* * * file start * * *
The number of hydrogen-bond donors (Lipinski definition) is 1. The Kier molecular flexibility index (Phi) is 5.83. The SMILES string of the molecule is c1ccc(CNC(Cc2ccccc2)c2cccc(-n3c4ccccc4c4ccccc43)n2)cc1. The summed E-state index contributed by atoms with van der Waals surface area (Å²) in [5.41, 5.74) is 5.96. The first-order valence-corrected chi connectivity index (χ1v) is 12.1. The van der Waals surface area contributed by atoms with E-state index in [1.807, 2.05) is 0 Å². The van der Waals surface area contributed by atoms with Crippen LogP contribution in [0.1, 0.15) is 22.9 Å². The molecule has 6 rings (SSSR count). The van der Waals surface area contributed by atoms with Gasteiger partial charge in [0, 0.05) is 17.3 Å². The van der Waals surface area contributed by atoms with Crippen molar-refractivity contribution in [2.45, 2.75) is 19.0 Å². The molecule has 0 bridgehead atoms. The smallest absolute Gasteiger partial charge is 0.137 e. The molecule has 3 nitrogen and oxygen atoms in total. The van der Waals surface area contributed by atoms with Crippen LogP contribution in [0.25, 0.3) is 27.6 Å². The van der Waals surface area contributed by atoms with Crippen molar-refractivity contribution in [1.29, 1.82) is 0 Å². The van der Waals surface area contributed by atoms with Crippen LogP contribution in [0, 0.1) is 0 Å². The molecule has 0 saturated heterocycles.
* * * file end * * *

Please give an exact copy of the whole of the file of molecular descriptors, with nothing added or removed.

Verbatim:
The number of hydrogen-bond donors (Lipinski definition) is 1. The Kier molecular flexibility index (Phi) is 5.83. The SMILES string of the molecule is c1ccc(CNC(Cc2ccccc2)c2cccc(-n3c4ccccc4c4ccccc43)n2)cc1. The summed E-state index contributed by atoms with van der Waals surface area (Å²) in [5.41, 5.74) is 5.96. The first-order valence-corrected chi connectivity index (χ1v) is 12.1. The van der Waals surface area contributed by atoms with E-state index in [1.807, 2.05) is 0 Å². The van der Waals surface area contributed by atoms with Crippen LogP contribution in [0.1, 0.15) is 22.9 Å². The molecule has 6 rings (SSSR count). The van der Waals surface area contributed by atoms with Gasteiger partial charge in [0, 0.05) is 17.3 Å². The van der Waals surface area contributed by atoms with Crippen molar-refractivity contribution in [2.45, 2.75) is 19.0 Å². The molecule has 0 bridgehead atoms. The smallest absolute Gasteiger partial charge is 0.137 e. The molecule has 3 nitrogen and oxygen atoms in total. The van der Waals surface area contributed by atoms with Crippen LogP contribution in [0.25, 0.3) is 27.6 Å². The van der Waals surface area contributed by atoms with Crippen molar-refractivity contribution in [1.29, 1.82) is 0 Å². The van der Waals surface area contributed by atoms with Crippen LogP contribution in [0, 0.1) is 0 Å². The molecule has 0 saturated heterocycles.